Wednesday, 17 September 2014
Trinidad and Tobago police search powers
Q: What are the laws on car searches without a warrant?
A: The police can stop and search any person, vehicle, and anything in or on the vehicle for certain items, but they must have reasonable grounds (e.g., smell of marijuana or suspicious behaviour by occupants) for suspecting that they will find evidence (weapons, drugs, stolen property, masks, gloves, etc.). Outside of this, a warrant is required under Section 41 of the Summary Courts Act 1918, as amended.
However, if a crime has occurred and the police have been given permission to set up a road block, they can stop and search you without having reasonable grounds for suspecting they will find the aforementioned items.
The police can become trespassers if they do not act within the law because without their legal powers, they are considered regular citizens. This has been established since Entick v Carrington , where Lord Camden CJ said: Our law holds the property of every man so sacred, that no man can set his foot upon his neighbour’s [property] without his [permission]; if he does, he is a trespasser, though he does no damage at all; if he will tread upon his neighbour’s ground, he must justify it by law…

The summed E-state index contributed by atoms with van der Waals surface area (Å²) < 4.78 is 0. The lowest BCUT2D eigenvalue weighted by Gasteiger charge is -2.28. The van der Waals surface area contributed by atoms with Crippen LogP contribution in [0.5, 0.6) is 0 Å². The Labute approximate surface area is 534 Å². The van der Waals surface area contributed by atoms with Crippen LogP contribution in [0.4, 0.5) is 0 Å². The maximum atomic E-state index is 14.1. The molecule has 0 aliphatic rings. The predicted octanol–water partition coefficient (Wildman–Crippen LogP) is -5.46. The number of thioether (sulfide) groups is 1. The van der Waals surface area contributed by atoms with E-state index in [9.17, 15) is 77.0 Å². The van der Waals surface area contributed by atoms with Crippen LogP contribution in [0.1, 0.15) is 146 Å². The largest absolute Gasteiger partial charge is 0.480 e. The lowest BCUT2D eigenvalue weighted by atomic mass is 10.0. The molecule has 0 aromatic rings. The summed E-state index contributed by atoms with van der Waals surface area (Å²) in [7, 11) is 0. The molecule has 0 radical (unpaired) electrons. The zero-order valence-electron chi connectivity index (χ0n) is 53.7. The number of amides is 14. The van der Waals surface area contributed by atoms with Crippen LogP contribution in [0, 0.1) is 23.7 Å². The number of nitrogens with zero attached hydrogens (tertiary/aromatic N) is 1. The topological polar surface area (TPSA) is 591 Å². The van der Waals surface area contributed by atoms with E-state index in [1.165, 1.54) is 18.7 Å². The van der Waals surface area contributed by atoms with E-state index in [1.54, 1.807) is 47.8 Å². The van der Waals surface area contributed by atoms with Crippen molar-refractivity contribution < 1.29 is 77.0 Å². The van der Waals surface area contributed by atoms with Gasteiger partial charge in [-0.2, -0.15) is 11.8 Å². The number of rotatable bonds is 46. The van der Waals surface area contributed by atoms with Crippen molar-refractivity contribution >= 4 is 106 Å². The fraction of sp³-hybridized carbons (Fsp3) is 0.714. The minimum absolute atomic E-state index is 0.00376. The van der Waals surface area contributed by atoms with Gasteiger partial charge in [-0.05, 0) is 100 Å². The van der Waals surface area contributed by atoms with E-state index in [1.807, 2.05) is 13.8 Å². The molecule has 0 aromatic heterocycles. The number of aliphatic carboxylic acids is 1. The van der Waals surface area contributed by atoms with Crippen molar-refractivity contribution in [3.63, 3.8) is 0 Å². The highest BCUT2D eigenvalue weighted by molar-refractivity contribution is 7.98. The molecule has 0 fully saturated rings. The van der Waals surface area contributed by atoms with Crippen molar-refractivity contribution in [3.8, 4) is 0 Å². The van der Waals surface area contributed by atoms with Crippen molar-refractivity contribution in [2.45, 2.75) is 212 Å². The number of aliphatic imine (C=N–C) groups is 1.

This case has set a precedent all over the world, even being the reason behind the Fourth Amendment to the United States Constitution.